|Youk departs with a final curtain call to the Fenway Faithful|
Like Carlton Fisk three decades before him, another gritty, tenured team leader has traded in his Sox.
In return, Boston receives Brent Lillibridge and Zach Stewart. I'll freely admit that I had never heard of either one, and after doing some research on baseball-reference I doubt many other Red Sox fans knew much about this pair of scrubs either. Lillibridge is a 28 year-old super-utility guy who's played all the infield positions (minus pitcher and catcher) as well as the outfield, so he's a versatile reserve to have on the bench. Given the myriad injuries that have plagued the Red Sox this year, Bobby Valentine can use him to plug numerous leaks while the team gets healthier. His career batting line is an unimpressive .214/.282/.357 in 524 career at-bats, not surprising given that he strikes out more than four times per every walk, though in 97 games last year he hit a solid .258/.340/.505, good for a 123 OPS+, with 13 home runs and ten steals.
Stewart, a 25 year-old sophomore, was a starter last year but pitched terribly, as his 5.88 ERA and 1.60 WHIP indicate. This marks the third time he's been dealt in the past three calendar years; he was drafted by the Reds in '08 but they traded him, along with Edwin Encarnacion and Josh Roenicke, to the Blue Jays for Scott Rolen at the '09 trade deadline. Two summers later, after making just three starts for Toronto, he and Jason Frasor were sent packing to the Windy City for Edwin Jackson and Mark Teahen. Following eight more abysmal starts with the White Sox, who really had nothing to lose as they played out the string of a losing season, he was converted to a relief pitcher. Coming out of the bullpen this season hasn't boosted his performance, though; his ERA and WHIP are an even 6.00 and 1.50, respectively. He hardly walks anybody--just two batters per nine innings for his career and 1.2 this season--but the lack of free passes doesn't mean he has good control. Stewart makes way too many mistakes and is extremely susceptible to the long ball, has already given up ten in thirty innings this year. He doesn't miss bats (5.6 career K/9 rate) and his pitches are very hittable (12.1 H/9 rate). In my mind he's not worthy of a major league roster spot, especially not in the AL East where you need to squeeze contributions out of all 25 players.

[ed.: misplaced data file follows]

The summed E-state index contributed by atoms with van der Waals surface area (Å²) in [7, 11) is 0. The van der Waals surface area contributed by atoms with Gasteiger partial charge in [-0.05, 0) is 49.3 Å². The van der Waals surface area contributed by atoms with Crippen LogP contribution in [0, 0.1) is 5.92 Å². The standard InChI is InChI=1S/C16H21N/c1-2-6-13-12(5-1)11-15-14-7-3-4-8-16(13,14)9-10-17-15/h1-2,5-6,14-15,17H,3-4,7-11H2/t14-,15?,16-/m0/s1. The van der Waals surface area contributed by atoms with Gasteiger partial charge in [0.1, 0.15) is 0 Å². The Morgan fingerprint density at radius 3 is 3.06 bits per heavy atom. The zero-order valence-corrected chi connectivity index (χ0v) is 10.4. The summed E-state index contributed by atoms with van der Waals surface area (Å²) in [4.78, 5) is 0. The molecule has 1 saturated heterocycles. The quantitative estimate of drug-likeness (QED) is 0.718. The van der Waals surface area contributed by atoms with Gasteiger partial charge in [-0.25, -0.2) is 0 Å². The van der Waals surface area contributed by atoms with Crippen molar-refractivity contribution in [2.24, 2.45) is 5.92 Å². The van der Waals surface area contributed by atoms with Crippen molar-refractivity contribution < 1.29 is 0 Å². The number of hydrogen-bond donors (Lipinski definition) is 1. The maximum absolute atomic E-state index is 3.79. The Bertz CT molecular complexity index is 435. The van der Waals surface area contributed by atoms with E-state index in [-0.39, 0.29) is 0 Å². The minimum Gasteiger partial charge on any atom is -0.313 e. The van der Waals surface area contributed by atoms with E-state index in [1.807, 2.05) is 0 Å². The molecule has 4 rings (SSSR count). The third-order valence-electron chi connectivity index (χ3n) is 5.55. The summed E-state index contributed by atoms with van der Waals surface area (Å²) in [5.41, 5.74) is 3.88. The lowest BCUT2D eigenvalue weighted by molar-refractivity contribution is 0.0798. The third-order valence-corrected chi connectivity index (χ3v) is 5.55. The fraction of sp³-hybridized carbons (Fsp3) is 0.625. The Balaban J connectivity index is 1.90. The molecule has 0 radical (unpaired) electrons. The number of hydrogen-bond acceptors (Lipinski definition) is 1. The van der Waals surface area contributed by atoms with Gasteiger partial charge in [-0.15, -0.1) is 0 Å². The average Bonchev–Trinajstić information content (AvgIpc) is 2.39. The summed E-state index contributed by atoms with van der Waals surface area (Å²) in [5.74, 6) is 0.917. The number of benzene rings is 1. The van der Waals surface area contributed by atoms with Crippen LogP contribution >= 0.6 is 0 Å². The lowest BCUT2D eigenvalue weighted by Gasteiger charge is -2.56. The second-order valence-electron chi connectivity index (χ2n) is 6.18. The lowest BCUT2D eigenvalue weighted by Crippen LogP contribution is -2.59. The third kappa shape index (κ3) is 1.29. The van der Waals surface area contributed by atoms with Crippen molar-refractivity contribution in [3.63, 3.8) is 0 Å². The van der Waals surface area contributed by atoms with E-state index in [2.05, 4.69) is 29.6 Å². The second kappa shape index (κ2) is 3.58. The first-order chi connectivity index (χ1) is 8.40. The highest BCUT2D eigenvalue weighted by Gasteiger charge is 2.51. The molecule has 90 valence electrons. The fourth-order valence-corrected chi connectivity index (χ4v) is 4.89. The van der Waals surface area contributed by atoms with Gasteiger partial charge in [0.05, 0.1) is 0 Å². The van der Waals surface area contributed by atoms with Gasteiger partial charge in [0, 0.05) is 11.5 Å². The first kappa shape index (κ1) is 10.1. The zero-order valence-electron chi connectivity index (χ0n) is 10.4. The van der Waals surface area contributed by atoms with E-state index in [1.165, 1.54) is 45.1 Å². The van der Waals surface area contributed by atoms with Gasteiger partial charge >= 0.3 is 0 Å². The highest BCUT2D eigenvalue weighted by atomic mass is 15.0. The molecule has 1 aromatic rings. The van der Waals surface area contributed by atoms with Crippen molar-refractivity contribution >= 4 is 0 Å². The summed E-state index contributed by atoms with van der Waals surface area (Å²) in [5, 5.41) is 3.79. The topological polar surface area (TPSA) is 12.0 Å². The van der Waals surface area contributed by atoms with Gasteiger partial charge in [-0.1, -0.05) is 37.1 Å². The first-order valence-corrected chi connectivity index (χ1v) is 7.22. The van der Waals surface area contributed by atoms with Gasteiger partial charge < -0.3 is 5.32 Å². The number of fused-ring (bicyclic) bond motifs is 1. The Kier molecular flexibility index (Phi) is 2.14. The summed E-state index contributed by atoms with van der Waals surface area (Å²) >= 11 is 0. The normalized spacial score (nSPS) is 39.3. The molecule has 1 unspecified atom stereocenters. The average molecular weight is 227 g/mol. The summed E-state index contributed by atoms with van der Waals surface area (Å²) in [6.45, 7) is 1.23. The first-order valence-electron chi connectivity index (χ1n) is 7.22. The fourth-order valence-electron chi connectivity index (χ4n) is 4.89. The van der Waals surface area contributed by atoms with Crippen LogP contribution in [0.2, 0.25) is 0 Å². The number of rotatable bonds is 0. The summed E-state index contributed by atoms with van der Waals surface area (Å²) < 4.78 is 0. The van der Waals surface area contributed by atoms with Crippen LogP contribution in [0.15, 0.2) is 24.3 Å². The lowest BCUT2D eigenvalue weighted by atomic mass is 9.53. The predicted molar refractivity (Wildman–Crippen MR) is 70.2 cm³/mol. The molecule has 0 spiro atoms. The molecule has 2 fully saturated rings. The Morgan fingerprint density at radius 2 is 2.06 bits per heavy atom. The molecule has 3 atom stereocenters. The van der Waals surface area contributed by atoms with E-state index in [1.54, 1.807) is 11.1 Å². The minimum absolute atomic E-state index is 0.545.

But that's what you get when you sell low on an injured, struggling 33 year-old to a first place team that doesn't want to part with any important pieces. White Sox GM Kenny Williams couldn't even throw in a player to be named later or a bag of balls. Still, I find it hard to believe that was the most a three-time All-Star, two-time World Series champion who was playing at an MVP level as recently as 2010 could fetch in a trade. What Boston really needs, even if Josh Beckett and Clay Buchholz were healthy, is starting pitching, something the White Sox could have supplied (although Nick Cafardo of the Boston Globe reports that they are still looking to add a starter). I would have much rather seen Cherington get a John Danks, Gavin Floyd, or Philip Humber, who have all been pretty bad this season but have proven themselves to be solid options at times in the past. And while it's neither here nor there, I'm still fuming over the fact that he didn't aggressively pursue the very affordable Edwin Jackson last winter or sign Roy Oswalt when he had the chance. Instead he went out and got us Mark Melancon and Andrew Bailey. Thanks a lot.
There was no doubt Youkilis had to go. 23 year-old Middlebrooks (.307/.341/.558) is clearly the future. Even if his 41/8 K/BB rate hints that regression is going to strike sooner rather than later, I think he'll be a fixture at third in Beantown for years to come (keeping my fingers scrossed that he's not a flash in the pan like Kevin Maas, Chris Shelton, and about a million other big leaguers). If only the team had committed to their young star sooner, they could have parted ways with Youkilis when they cleaned house last winter, when he had more value. This spring he was victimized of a perfect storm engendered by his slump/back injury/DL stint, Will Middlebrooks' tearing the cover off the ball, Valentine questioning his commitment (totally uncalled for), a struggling Red Sox team and a trigger happy GM desperate to make a move, factors that all conspired to push him out the door. His own attitude played a role as well, since he's much too competitive to accept a bench role this early in his career. He was clearly unhappy splitting time with Middlebrooks at third, and the last thing this Red Sox team needs is another malcontent stewing in the dugout. The timeshare wasn't working out, anyways, as it forced Adrian Gonzalez to play rightfield at times, which may have contributed to his prolonged slump.